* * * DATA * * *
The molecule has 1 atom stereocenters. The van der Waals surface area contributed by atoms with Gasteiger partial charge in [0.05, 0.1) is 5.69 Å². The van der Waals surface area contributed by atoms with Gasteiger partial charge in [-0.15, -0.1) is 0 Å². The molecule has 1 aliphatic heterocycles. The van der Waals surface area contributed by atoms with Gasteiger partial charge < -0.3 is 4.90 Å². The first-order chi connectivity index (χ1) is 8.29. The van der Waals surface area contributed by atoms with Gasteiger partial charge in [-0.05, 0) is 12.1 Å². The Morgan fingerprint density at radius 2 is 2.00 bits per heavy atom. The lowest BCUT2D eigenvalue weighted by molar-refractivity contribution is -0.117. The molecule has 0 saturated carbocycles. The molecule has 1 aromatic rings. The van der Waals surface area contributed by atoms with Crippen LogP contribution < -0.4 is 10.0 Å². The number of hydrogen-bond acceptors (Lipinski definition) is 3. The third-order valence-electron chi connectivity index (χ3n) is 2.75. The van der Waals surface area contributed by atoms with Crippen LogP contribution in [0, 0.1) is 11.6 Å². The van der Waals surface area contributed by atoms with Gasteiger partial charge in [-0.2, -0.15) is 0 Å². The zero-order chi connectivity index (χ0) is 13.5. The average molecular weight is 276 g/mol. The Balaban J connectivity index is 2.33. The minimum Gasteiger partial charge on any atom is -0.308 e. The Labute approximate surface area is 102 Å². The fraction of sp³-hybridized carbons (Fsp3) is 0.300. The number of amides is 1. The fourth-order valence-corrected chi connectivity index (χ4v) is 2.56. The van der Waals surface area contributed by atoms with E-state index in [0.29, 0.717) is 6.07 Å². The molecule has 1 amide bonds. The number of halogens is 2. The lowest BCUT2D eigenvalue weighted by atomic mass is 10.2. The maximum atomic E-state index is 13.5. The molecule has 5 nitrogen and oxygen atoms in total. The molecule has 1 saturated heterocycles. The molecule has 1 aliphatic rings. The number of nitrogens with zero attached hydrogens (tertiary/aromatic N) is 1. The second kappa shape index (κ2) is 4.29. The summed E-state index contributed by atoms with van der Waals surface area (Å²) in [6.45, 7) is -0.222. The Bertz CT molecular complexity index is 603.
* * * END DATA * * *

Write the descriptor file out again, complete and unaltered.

The molecule has 1 atom stereocenters. The van der Waals surface area contributed by atoms with Gasteiger partial charge in [0.05, 0.1) is 5.69 Å². The van der Waals surface area contributed by atoms with Gasteiger partial charge in [-0.15, -0.1) is 0 Å². The molecule has 1 aliphatic heterocycles. The van der Waals surface area contributed by atoms with Gasteiger partial charge < -0.3 is 4.90 Å². The first-order chi connectivity index (χ1) is 8.29. The van der Waals surface area contributed by atoms with Gasteiger partial charge in [-0.05, 0) is 12.1 Å². The Morgan fingerprint density at radius 2 is 2.00 bits per heavy atom. The lowest BCUT2D eigenvalue weighted by molar-refractivity contribution is -0.117. The molecule has 0 saturated carbocycles. The molecule has 1 aromatic rings. The van der Waals surface area contributed by atoms with Crippen LogP contribution < -0.4 is 10.0 Å². The number of hydrogen-bond acceptors (Lipinski definition) is 3. The third-order valence-electron chi connectivity index (χ3n) is 2.75. The van der Waals surface area contributed by atoms with Crippen LogP contribution in [0, 0.1) is 11.6 Å². The van der Waals surface area contributed by atoms with Gasteiger partial charge in [-0.2, -0.15) is 0 Å². The zero-order chi connectivity index (χ0) is 13.5. The average molecular weight is 276 g/mol. The Balaban J connectivity index is 2.33. The minimum Gasteiger partial charge on any atom is -0.308 e. The Labute approximate surface area is 102 Å². The fraction of sp³-hybridized carbons (Fsp3) is 0.300. The number of amides is 1. The fourth-order valence-corrected chi connectivity index (χ4v) is 2.56. The van der Waals surface area contributed by atoms with E-state index in [0.29, 0.717) is 6.07 Å². The molecule has 1 amide bonds. The number of halogens is 2. The lowest BCUT2D eigenvalue weighted by atomic mass is 10.2. The maximum atomic E-state index is 13.5. The molecule has 5 nitrogen and oxygen atoms in total. The molecule has 1 saturated heterocycles. The molecule has 1 aliphatic rings. The number of nitrogens with zero attached hydrogens (tertiary/aromatic N) is 1. The second kappa shape index (κ2) is 4.29. The summed E-state index contributed by atoms with van der Waals surface area (Å²) in [6.45, 7) is -0.222. The Bertz CT molecular complexity index is 603.